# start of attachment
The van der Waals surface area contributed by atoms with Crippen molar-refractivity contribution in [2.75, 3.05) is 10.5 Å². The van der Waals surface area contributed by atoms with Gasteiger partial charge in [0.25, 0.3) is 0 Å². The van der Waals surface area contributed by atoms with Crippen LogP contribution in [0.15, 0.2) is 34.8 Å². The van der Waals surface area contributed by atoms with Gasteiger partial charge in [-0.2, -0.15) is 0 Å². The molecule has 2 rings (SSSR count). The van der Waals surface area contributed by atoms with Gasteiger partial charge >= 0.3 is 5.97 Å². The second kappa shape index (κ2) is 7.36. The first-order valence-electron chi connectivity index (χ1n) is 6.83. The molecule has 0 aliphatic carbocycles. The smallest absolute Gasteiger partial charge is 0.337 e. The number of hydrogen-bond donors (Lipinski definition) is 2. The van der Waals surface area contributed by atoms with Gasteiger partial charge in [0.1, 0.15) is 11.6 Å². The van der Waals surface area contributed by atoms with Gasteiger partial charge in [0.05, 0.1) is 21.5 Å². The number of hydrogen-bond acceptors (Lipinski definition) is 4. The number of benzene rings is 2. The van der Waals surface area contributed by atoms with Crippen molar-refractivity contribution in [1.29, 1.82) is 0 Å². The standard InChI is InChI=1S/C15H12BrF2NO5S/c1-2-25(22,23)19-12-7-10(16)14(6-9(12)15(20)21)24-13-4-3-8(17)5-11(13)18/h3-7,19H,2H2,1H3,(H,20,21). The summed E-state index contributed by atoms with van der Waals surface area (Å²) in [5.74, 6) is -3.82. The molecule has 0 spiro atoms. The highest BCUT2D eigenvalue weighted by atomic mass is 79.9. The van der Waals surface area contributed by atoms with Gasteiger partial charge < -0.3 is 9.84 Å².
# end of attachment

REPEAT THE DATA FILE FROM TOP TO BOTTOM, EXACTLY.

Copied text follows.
The van der Waals surface area contributed by atoms with Crippen molar-refractivity contribution in [2.75, 3.05) is 10.5 Å². The van der Waals surface area contributed by atoms with Gasteiger partial charge in [0.25, 0.3) is 0 Å². The van der Waals surface area contributed by atoms with Crippen LogP contribution in [0.15, 0.2) is 34.8 Å². The van der Waals surface area contributed by atoms with Gasteiger partial charge in [-0.2, -0.15) is 0 Å². The molecule has 2 rings (SSSR count). The van der Waals surface area contributed by atoms with Gasteiger partial charge >= 0.3 is 5.97 Å². The second kappa shape index (κ2) is 7.36. The first-order valence-electron chi connectivity index (χ1n) is 6.83. The molecule has 0 aliphatic carbocycles. The smallest absolute Gasteiger partial charge is 0.337 e. The number of hydrogen-bond donors (Lipinski definition) is 2. The van der Waals surface area contributed by atoms with Gasteiger partial charge in [0.1, 0.15) is 11.6 Å². The van der Waals surface area contributed by atoms with Gasteiger partial charge in [0.05, 0.1) is 21.5 Å². The number of hydrogen-bond acceptors (Lipinski definition) is 4. The number of benzene rings is 2. The van der Waals surface area contributed by atoms with Crippen molar-refractivity contribution in [1.29, 1.82) is 0 Å². The standard InChI is InChI=1S/C15H12BrF2NO5S/c1-2-25(22,23)19-12-7-10(16)14(6-9(12)15(20)21)24-13-4-3-8(17)5-11(13)18/h3-7,19H,2H2,1H3,(H,20,21). The summed E-state index contributed by atoms with van der Waals surface area (Å²) in [5.74, 6) is -3.82. The molecule has 0 spiro atoms. The highest BCUT2D eigenvalue weighted by atomic mass is 79.9. The van der Waals surface area contributed by atoms with Gasteiger partial charge < -0.3 is 9.84 Å².